The error plots are clipped at $±0.5$ so there is the possibility that I have chopped off something important, especially since I stopped the plot at $1.0e-12$ inside of $±1$ to prevent blowing things up. The non-clipped plot for $N_1=19$ shows the error there to be about $±24$ with the $N_2 = 199$ version being slightly smaller, about $±23$; so there is the slight possibility that the vast majority of the error has been hidden in this extremely small region near $±1$. However, $g(x)$ generates very similar (in nature) coefficient and error plots in showing this phenomenom but with slow convergence near zero and it has no infinities that I am "hiding".

Here are the first 19 coefficients computed from the sine integral that Mathematica discovered for me—they should be the exact Chebyshev coefficients for $f(x)$:

Exact Results

Order Coefficient
1     1.745308598921210
3     0.682614597669615
5     0.396189107568285
7     0.287153573392024
9     0.221533832064617
11    0.182198549038367
13    0.153614508509876
15    0.133484632575528
17    0.117542886658270
19    0.105337895207024

Please study these three coefficient lists carefully.

The rapid roll-off of the coefficients in the right-hand 10 percent or so of the coefficient plots is present no matter how many coefficients are computed, e.g., $20,000$ and more. It's a little hard to see in the 19-coefficient plot but it is there, in the last non-zero data point.

QUESTION

Why does this happen? Why do these incorrect series coefficients for rather severely wrong Chebyshev approximations do such a better job at approximating the underlying functions, at least in these case of slow Chebyshev convergence? Does the taper in the $10$ percent of the RHS of the plots amount to a windowing effect as is well known in time series and signal processing? I have not tested this on any "fast-converging" cases.

Does anyone have an explanation for the unexpected good performance of this "new" series inadvertently provided by these canned routines? Is the $M=N$ usage optimal in any sense?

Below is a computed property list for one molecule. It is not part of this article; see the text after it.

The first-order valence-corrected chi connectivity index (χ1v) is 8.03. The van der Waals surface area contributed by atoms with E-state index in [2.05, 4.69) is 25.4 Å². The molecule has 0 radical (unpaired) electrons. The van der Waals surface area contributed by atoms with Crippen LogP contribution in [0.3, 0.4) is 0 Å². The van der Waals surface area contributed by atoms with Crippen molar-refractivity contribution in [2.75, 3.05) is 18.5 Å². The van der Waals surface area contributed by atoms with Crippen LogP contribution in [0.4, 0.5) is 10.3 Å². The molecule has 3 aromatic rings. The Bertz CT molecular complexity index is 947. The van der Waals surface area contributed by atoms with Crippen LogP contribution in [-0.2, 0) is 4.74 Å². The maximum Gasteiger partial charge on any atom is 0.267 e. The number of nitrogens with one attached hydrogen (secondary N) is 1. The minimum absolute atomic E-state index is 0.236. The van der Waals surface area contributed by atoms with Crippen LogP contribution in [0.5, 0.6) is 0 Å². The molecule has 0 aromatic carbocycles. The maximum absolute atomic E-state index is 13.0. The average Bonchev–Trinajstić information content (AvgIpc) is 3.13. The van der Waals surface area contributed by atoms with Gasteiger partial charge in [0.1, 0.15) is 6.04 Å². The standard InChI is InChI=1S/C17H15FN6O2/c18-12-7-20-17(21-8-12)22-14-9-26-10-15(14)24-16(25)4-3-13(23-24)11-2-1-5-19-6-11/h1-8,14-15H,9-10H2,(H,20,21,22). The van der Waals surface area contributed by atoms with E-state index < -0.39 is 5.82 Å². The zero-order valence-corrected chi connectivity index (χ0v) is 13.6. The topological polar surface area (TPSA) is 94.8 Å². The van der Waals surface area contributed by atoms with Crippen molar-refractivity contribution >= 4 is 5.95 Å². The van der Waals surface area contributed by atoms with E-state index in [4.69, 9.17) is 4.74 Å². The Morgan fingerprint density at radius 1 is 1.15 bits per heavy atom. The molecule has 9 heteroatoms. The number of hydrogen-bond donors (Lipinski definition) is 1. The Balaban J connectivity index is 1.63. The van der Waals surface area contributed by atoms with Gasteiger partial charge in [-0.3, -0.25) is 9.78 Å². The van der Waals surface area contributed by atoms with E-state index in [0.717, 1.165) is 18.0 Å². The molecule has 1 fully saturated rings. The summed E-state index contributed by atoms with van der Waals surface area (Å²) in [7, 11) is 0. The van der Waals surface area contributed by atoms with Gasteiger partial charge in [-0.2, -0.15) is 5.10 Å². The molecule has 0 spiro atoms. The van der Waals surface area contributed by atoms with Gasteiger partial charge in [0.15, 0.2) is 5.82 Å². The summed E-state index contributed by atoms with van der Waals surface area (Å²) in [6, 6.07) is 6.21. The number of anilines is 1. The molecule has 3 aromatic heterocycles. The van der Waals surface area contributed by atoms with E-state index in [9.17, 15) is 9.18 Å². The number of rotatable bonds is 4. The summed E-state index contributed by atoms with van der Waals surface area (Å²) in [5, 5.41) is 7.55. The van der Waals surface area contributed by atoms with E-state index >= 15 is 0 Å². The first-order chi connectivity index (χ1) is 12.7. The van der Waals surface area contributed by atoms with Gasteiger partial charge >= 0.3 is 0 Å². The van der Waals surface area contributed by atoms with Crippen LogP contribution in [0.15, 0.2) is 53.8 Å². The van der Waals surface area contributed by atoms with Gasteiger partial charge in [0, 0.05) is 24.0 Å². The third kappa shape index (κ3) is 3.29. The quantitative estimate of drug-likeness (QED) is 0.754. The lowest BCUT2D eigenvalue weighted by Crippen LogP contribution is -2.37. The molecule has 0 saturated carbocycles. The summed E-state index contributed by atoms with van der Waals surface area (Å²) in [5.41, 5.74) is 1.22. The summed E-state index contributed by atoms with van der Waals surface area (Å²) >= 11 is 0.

I apologize for the length of this post especially if I have treaded upon some protocol or courtesy—I'm new to the world of Stackexchange.

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  • $\begingroup$ I don't find any of this unexpected -- perhaps you should explain a bit more why you find it unexpected. $\endgroup$ – joriki Aug 18 '15 at 6:37
  • $\begingroup$ I believe that I have been clear in my explanation of the problem. If there is any point of confusion, please let me know how I can help. Otherwise, please enlighten me with your insight. $\endgroup$ – Jerry Aug 20 '15 at 10:43
  • $\begingroup$ The situation is asymmetric. If someone finds something unexpected, she or he is usually in a position to point out what they would have expected, and why. If someone doesn't find something unexpected, there's often not much to say about why -- there just isn't anything unexpected to point to. If you believe you've explained why you find the results unexpected, perhaps you could point to the specific point in the text where you did? $\endgroup$ – joriki Aug 20 '15 at 10:52
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    $\begingroup$ When one misuses an algorithm by applying it to a situation for which it is not designed, a poor outcome usually results. In the present case, not only do poor results not accrue but results that are far better are obtained as compared to even the prescribed usage. $\endgroup$ – Jerry Aug 25 '15 at 4:16
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    $\begingroup$ The salient point of my post is to invite an explanation for this behavior. I have offered a tentative line of explanation by suggesting that there might be a windowing effect analogous to that which is commonly used in truncating series of trigonometric polynomials to mitigate against the Gibbs phenomenon, perhaps spreading the error out as is typical of Chebyshev-type errors rather than localizing it around a discontinuity or other non-smooth area as is typical of truncated Fourier series. $\endgroup$ – Jerry Aug 25 '15 at 4:16